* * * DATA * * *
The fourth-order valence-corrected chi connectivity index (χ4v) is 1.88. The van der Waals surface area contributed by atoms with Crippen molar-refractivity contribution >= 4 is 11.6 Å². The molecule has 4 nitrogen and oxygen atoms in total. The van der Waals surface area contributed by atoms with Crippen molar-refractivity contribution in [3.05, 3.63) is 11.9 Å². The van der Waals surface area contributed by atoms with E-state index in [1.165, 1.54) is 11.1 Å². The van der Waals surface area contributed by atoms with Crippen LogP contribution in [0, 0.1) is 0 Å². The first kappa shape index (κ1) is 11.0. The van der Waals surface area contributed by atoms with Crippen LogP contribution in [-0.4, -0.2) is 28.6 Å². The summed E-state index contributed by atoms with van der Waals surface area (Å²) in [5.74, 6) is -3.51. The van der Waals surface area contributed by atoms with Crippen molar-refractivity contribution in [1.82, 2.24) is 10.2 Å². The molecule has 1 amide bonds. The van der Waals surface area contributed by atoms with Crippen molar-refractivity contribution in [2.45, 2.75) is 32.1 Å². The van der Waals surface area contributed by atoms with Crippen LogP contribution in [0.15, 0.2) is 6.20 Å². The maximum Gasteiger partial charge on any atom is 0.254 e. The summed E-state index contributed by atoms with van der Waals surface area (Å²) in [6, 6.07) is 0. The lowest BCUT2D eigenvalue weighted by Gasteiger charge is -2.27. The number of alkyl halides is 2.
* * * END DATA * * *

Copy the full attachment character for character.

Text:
The fourth-order valence-corrected chi connectivity index (χ4v) is 1.88. The van der Waals surface area contributed by atoms with Crippen molar-refractivity contribution >= 4 is 11.6 Å². The molecule has 4 nitrogen and oxygen atoms in total. The van der Waals surface area contributed by atoms with Crippen molar-refractivity contribution in [3.05, 3.63) is 11.9 Å². The van der Waals surface area contributed by atoms with E-state index in [1.165, 1.54) is 11.1 Å². The van der Waals surface area contributed by atoms with Crippen LogP contribution in [0, 0.1) is 0 Å². The first kappa shape index (κ1) is 11.0. The van der Waals surface area contributed by atoms with Crippen LogP contribution in [-0.4, -0.2) is 28.6 Å². The summed E-state index contributed by atoms with van der Waals surface area (Å²) in [5.74, 6) is -3.51. The van der Waals surface area contributed by atoms with Crippen molar-refractivity contribution in [1.82, 2.24) is 10.2 Å². The molecule has 1 amide bonds. The van der Waals surface area contributed by atoms with Crippen molar-refractivity contribution in [2.45, 2.75) is 32.1 Å². The van der Waals surface area contributed by atoms with Crippen LogP contribution in [0.15, 0.2) is 6.20 Å². The maximum Gasteiger partial charge on any atom is 0.254 e. The summed E-state index contributed by atoms with van der Waals surface area (Å²) in [6, 6.07) is 0. The lowest BCUT2D eigenvalue weighted by Gasteiger charge is -2.27. The number of alkyl halides is 2.